In the absence of diagnostic imaging, chest pain can represent a diagnostic dilemma, especially, if the patient’s condition requires immediate action. We present a case of a patient with signs of obstructive shock that turned out to result from an acute aortic dissection (AAD) and consequent cardiac tamponade. Before the correct diagnosis was made, myocardial infarction and/or pulmonary embolism were suspected and the patient was treated with antithrombotic and anticoagulant drugs, which are contraindicated in AAD. We discuss the correct procedures and treatment in suspected AAD.
Key words: acute aortic dissection, Stanford type A, misdiagnosis
Acute aortic dissection (AAD) is a medical emergency with a high mortality rate, rising by approx. 1% per hour. It usually presents with severe, unrelenting chest pain of sudden onset. Pain can be described as ripping or tearing in nature, or stabbing or sharp in character. It can migrate as the dissection extends down the aorta (17%). Less common signs and symptoms are related to organ hypoperfusion and include peripheral ischemic syndromes (19%), syncope (13%), myocardial infarction (13%), heart failure (8.8%) and neurologic symptoms (6.1%). (1-3) Cases of painless AAD have also been described. (4,5) Because of such heterogeneous clinical presentations, many incorrectly diagnosed cases escape notice. Approx. one third of patients ultimately diagnosed with AAD are first thought to have another diagnosis. The true incidence of AAD is therefore difficult to determine, but is estimated to be 5-20/1,000,000. (6)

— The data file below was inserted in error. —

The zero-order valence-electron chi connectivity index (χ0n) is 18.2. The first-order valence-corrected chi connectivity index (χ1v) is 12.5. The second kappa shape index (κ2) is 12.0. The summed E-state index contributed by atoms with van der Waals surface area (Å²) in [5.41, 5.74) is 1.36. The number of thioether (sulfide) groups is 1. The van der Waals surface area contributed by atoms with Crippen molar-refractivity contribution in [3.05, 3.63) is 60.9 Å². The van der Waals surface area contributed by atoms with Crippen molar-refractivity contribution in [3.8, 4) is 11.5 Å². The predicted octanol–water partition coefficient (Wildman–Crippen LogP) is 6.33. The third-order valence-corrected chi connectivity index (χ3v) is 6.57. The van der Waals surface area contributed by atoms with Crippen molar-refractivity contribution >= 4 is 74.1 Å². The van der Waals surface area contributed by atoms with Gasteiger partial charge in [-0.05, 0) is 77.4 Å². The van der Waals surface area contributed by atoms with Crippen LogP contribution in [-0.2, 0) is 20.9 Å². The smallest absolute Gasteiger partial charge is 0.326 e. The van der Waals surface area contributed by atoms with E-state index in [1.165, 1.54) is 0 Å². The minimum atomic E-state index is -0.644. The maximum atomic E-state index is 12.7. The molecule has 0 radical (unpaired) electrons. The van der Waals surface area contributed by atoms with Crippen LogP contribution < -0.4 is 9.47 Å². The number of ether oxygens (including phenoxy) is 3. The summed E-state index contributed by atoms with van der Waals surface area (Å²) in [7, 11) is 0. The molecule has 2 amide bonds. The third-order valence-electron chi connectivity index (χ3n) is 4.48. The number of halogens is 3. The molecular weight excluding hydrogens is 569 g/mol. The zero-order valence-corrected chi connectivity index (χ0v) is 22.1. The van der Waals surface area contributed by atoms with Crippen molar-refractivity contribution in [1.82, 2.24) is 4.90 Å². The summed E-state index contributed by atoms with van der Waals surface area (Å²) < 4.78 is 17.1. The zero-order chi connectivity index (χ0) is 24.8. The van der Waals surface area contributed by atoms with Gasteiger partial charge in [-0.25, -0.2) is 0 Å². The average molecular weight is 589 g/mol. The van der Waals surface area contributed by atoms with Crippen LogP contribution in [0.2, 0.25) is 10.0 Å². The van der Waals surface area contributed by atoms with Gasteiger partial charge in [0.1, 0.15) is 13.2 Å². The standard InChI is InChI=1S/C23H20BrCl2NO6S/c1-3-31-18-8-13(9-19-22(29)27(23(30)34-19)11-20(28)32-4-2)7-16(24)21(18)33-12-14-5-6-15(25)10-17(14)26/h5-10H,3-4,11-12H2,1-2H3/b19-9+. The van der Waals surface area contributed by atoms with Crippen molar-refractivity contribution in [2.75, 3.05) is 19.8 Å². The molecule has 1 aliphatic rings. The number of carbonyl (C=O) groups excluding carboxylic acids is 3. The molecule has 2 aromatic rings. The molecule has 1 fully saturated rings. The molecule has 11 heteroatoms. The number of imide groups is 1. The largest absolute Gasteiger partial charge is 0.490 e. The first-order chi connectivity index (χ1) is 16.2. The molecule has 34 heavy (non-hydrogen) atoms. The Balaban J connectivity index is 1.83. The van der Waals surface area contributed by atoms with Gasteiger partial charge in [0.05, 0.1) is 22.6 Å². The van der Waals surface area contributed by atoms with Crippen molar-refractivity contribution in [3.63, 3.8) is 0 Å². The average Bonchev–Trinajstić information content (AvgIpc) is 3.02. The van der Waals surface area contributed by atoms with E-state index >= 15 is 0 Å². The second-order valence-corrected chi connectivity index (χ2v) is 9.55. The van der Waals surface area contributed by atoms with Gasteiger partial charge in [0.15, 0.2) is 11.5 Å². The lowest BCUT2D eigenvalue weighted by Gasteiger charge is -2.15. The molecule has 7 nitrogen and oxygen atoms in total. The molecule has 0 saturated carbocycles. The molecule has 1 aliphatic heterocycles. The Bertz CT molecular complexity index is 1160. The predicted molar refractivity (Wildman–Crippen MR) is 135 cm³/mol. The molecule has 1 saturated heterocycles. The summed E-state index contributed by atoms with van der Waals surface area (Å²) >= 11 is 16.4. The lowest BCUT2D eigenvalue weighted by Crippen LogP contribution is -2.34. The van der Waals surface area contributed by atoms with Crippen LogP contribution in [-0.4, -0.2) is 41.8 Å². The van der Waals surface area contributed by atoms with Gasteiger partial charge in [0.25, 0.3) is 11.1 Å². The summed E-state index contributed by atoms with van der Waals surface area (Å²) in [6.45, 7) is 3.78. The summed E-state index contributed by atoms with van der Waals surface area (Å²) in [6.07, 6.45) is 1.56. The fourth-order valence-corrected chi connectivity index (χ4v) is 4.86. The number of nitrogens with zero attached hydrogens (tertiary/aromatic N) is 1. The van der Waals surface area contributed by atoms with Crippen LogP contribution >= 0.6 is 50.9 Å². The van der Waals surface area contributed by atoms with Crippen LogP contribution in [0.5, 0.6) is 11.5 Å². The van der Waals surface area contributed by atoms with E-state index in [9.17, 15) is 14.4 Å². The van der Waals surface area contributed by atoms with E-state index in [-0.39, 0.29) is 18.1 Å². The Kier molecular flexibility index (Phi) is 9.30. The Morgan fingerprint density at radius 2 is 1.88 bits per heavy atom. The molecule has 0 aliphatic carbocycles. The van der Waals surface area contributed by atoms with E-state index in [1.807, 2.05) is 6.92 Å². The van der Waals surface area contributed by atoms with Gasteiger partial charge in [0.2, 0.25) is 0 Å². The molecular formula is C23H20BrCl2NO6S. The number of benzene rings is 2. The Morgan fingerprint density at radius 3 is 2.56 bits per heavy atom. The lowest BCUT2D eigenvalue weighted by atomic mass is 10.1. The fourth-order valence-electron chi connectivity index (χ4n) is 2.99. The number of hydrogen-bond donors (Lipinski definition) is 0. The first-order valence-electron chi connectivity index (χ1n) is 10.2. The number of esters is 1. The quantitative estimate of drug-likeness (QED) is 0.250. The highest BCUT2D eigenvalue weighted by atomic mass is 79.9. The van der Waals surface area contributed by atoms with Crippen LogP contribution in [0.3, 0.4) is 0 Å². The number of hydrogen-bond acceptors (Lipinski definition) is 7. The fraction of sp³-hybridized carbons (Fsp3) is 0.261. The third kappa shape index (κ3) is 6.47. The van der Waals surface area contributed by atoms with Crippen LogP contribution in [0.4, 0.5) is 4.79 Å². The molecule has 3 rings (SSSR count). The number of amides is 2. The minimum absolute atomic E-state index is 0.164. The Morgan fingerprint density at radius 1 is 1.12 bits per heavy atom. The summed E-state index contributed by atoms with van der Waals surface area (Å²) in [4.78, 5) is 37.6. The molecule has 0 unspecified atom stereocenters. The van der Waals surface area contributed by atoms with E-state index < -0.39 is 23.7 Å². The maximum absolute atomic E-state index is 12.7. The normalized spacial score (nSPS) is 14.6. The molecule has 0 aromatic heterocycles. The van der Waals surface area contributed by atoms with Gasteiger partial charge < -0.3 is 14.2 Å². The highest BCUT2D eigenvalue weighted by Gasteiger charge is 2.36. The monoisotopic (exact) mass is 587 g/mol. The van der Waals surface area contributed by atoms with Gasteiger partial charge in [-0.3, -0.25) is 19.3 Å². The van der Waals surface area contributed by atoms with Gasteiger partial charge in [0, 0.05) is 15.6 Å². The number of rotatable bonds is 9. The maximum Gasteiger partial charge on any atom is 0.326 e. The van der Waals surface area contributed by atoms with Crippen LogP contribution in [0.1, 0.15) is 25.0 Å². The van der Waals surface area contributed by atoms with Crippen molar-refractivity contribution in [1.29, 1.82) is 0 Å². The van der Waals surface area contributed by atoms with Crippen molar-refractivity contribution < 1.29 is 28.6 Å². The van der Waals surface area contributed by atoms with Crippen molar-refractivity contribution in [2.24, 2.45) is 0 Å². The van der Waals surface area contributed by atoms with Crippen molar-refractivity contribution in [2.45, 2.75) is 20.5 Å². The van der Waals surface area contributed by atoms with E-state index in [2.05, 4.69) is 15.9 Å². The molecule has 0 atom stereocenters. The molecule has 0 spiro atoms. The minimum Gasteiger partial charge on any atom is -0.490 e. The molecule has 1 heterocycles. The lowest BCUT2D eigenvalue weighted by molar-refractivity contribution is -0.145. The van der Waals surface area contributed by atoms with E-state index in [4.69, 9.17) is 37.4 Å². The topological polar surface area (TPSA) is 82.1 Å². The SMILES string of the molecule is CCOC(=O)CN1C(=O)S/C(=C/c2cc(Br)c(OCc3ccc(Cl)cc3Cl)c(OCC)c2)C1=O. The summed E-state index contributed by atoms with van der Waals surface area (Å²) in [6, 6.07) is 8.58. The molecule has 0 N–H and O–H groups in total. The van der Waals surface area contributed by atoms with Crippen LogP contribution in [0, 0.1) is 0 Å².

AAD is classified based on the location and extent of dissection. The two most commonly used classification systems are the DeBakey system, which categorizes aortic dissection based on where the original intimal tear is located and the extent of the dissection (type I – III), and the functional Stanford system, dividing dissections into those involving the ascending aorta (type A, more common) and those distal to the outlet of the left subclavian artery (type B). In general, type A dissections have a higher in-hospital mortality rate (30%) and require immediate surgical treatment, whereas type B dissections have a better prognosis (10% in-hospital mortality) and may be managed medically. The clinical outcome of AAD is eventually determined by dissection type and timing of presentation, patient-related factors and the quality and experience of the individuals and institution providing care. (1)